24. 24. Lucin KM, Wyss-Coray T (2009) Immune activation in brain aging and neurodegeneration: too much or too little? Neuron 64: 110–122. doi: 10.1016/j.neuron.2009.08.039
  25. 25. Kuno R, Wang J, Kawanokuchi J, Takeuchi H, Mizuno T, et al. (2005) Autocrine activation of microglia by tumor necrosis factor-alpha. J Neuroimmunol 162: 89–96. doi: 10.1016/j.jneuroim.2005.01.015
  26. 26. Sriram K, Matheson JM, Benkovic SA, Miller DB, Luster MI, et al. (2006) Deficiency of TNF receptors suppresses microglial activation and alters the susceptibility of brain regions to MPTP-induced neurotoxicity: role of TNF-alpha. Faseb J 20: 670–682. doi: 10.1096/fj.05-5106com
  27. 27. Slow EJ, van Raamsdonk J, Rogers D, Coleman SH, Graham RK, et al. (2003) Selective striatal neuronal loss in a YAC128 mouse model of Huntington disease. Hum Mol Genet 12: 1555–1567. doi: 10.1093/hmg/ddg169
  28. 28. Lawhorn C, Smith DM, Brown LL (2008) Striosome-matrix pathology and motor deficits in the YAC128 mouse model of Huntington's disease. Neurobiol Dis 32: 471–478. doi: 10.1016/j.nbd.2008.08.006
  29. 29. Menalled L, El-Khodor BF, Patry M, Suarez-Farinas M, Orenstein SJ, et al. (2009) Systematic behavioral evaluation of Huntington's disease transgenic and knock-in mouse models. Neurobiol Dis 35: 319–336. doi: 10.1016/j.nbd.2009.05.007
  30. 30. Tang TS, Chen X, Liu J, Bezprozvanny I (2007) Dopaminergic signaling and striatal neurodegeneration in Huntington's disease. J Neurosci 27: 7899–7910. doi: 10.1523/jneurosci.1396-07.2007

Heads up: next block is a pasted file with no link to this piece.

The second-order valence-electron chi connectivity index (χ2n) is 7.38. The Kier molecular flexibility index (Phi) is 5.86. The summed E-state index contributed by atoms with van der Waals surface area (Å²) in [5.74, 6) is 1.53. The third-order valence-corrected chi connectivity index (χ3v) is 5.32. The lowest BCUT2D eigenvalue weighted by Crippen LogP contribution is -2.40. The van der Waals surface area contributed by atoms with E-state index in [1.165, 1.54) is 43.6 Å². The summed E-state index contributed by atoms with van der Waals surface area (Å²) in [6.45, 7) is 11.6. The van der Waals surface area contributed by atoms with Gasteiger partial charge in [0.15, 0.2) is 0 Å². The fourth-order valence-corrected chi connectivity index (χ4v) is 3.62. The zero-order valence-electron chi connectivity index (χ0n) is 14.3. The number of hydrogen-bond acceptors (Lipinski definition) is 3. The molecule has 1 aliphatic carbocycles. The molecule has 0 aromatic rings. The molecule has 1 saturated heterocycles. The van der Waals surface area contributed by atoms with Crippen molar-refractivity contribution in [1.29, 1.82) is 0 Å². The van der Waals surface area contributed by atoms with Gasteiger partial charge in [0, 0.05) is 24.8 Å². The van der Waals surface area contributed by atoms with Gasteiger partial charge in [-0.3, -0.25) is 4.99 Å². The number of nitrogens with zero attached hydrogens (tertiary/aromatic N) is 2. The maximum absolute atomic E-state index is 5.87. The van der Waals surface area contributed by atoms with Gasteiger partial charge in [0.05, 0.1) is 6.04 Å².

31. 31. Tang TS, Guo C, Wang H, Chen X, Bezprozvanny I (2009) Neuroprotective effects of inositol 1,4,5-trisphosphate receptor C-terminal fragment in a Huntington's disease mouse model. J Neurosci 29: 1257–1266. doi: 10.1523/jneurosci.4411-08.2009
  32. 32. Van Raamsdonk JM, Metzler M, Slow E, Pearson J, Schwab C, et al. (2007) Phenotypic abnormalities in the YAC128 mouse model of Huntington disease are penetrant on multiple genetic backgrounds and modulated by strain. Neurobiol Dis 26: 189–200. doi: 10.1016/j.nbd.2006.12.010
  33. 33. Van Raamsdonk JM, Pearson J, Slow EJ, Hossain SM, Leavitt BR, et al. (2005) Cognitive dysfunction precedes neuropathology and motor abnormalities in the YAC128 mouse model of Huntington's disease. J Neurosci 25: 4169–4180. doi: 10.1523/jneurosci.0590-05.2005
  34. 34. Hodgson JG, Agopyan N, Gutekunst CA, Leavitt BR, LePiane F, et al. (1999) A YAC mouse model for Huntington's disease with full-length mutant huntingtin, cytoplasmic toxicity, and selective striatal neurodegeneration. Neuron 23: 181–192. doi: 10.1016/s0896-6273(00)80764-3
  35. 35. Schwab C, Klegeris A, McGeer PL (2010) Inflammation in transgenic mouse models of neurodegenerative disorders. Biochim Biophys Acta 1802: 889–902. doi: 10.1016/j.bbadis.2009.10.013
  36. 36. Zalevsky J, Secher T, Ezhevsky SA, Janot L, Steed PM, et al. (2007) Dominant-negative inhibitors of soluble TNF attenuate experimental arthritis without suppressing innate immunity to infection. J Immunol 179: 1872–1883. doi: 10.4049/jimmunol.179.3.1872
  37. 37. Zolotukhin S, Potter M, Zolotukhin I, Sakai Y, Loiler S, et al. (2002) Production and purification of serotype 1, 2, and 5 recombinant adeno-associated viral vectors. Methods 28: 158–167. doi: 10.1016/s1046-2023(02)00220-7
  38. 38. Tang TS, Slow E, Lupu V, Stavrovskaya IG, Sugimori M, et al. (2005) Disturbed Ca2+ signaling and apoptosis of medium spiny neurons in Huntington's disease. Proc Natl Acad Sci U S A 102: 2602–2607. doi: 10.1073/pnas.0409402102
  39. 39. West MJ, Slomianka L, Gundersen HJ (1991) Unbiased stereological estimation of the total number of neurons in thesubdivisions of the rat hippocampus using the optical fractionator. Anat Rec 231: 482–497. doi: 10.1002/ar.1092310411